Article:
Transport for London
Learn more about Transport for London
|Image:Transport for London logo.jpg|
|Control:||Mayor of London / GLA|
|Created:||Greater London Authority Act 1999|
Transport for London (TfL) is a local government body responsible for the transport system throughout the city of London and Greater London in England. The role of TfL is to implement the transport strategy for and to manage transport services across London.
TfL is controlled by a board whose members are appointed by the Mayor of London, a position currently held by Ken Livingstone, who also chairs the Board. The Commissioner of Transport for London (Peter Hendy since 17 January 2006) reports to the board and leads a management team with individual functional responsibilities.
Transport for London was created in 2000 as part of the Greater London Authority by the Greater London Authority Act 1999. It gained most of its functions from its predecessor London Regional Transport in 2000. However, it did not take over responsibility for the London Underground until 2003, after the controversial Public-private partnership (PPP) contract for maintenance had been agreed. Manangement of the Public Carriage Office had previously been a function of the Metropolitan Police.
Transport for London Group Archives holds business records for TfL and all its predecessor bodies and transport companies. Some early records are also held on behalf of TfL Group Archives at the London Metropolitan Archives.
TfL is broken down into three main directorates and corporate services, each with responsibility for different aspects and modes of transport. The three main directorates are:
- London Underground - Responsible for running London's underground rail network, commonly known as the Tube, and managing the provision of maintenance services by the private sector. This network is sub-divided into three service delivery units:
- London Rail. Responsible for:
- coordination with the operators that provide National Rail service within London and control of including London Overground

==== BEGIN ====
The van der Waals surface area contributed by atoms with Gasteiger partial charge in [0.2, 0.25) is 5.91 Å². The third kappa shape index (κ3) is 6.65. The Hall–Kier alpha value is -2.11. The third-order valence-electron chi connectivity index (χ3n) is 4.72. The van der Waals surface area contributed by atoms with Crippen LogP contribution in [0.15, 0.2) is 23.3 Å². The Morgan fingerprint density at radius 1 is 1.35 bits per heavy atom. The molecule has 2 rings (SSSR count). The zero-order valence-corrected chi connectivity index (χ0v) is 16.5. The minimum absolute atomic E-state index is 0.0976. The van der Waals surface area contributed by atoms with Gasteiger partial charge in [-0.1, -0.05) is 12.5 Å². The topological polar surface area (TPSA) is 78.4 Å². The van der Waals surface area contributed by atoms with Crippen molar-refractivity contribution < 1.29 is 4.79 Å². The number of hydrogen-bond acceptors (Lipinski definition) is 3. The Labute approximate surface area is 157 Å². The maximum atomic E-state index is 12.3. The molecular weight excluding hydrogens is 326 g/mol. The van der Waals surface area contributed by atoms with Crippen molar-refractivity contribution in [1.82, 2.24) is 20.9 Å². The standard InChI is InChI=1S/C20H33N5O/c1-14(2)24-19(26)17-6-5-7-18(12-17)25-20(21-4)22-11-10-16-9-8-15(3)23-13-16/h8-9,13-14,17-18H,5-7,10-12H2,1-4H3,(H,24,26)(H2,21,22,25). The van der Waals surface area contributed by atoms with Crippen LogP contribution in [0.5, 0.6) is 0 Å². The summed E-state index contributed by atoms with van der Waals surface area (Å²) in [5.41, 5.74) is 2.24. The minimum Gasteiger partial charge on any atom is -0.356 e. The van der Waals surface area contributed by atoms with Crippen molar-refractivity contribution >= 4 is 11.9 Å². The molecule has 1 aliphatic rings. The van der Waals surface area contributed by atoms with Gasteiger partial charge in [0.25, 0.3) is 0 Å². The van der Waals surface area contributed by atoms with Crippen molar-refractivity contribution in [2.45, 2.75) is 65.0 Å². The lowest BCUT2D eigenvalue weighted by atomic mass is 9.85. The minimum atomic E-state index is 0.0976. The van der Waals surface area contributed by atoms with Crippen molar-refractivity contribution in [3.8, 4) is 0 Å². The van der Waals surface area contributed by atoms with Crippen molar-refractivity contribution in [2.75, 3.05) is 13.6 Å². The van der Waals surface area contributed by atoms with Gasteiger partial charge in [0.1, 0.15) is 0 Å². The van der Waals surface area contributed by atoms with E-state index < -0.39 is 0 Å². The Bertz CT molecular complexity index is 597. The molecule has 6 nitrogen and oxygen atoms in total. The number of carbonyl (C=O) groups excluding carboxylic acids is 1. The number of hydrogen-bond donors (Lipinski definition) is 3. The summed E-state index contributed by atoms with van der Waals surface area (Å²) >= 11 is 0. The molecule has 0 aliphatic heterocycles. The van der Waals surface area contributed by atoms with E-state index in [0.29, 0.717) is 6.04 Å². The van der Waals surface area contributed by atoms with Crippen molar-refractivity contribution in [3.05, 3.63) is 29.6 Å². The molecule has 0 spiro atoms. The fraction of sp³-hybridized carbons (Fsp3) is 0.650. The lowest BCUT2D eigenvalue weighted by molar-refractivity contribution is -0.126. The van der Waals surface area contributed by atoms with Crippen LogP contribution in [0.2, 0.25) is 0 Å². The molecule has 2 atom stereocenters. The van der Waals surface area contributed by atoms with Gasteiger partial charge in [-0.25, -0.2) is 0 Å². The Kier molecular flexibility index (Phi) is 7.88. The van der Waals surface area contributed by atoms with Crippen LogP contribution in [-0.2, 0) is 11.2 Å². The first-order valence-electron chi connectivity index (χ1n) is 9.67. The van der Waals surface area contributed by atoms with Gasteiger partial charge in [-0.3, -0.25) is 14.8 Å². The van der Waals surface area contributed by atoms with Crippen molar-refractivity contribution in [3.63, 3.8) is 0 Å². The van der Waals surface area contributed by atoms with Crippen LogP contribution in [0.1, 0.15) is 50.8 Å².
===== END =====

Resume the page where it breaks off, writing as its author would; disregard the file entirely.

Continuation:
- Docklands Light Railway. Normally abbreviated to DLR, responsible for the automatically-driven light rail network in East London, although actual operation is undertaken by a private sector operator.
- Surface Transport. It is responsible for:
- London Buses - Responsible for managing the red bus network throughout London, largely by sub-contracting services to private sector bus operators.
- London Dial-a-Ride - Provides paratransit services throughout London.
- London River Services - Responsible for licensing and coordinating passenger services on the River Thames within London.
- Thames Clipper operating company of the river commuter service
- London Street Management - Responsible for the management of London's strategic road network
- London congestion charge
- London Trams. Responsible for managing London's tram network, by sub-contracting to private sector operators. At present the only tram system is Tramlink in south London, but others are proposed.
- Public Carriage Office - Responsible for licensing the famous black cabs and other private hire vehicles.
- Victoria Coach Station - Owns and operates London's principal terminal for long distance bus and coach services.
- Cycling Centre of Excellence - Promotes cycling in London
- Walking - Promotes better pedestrian access
- London Road Safety Unit - Promotes safer roads through advertising and road safety measure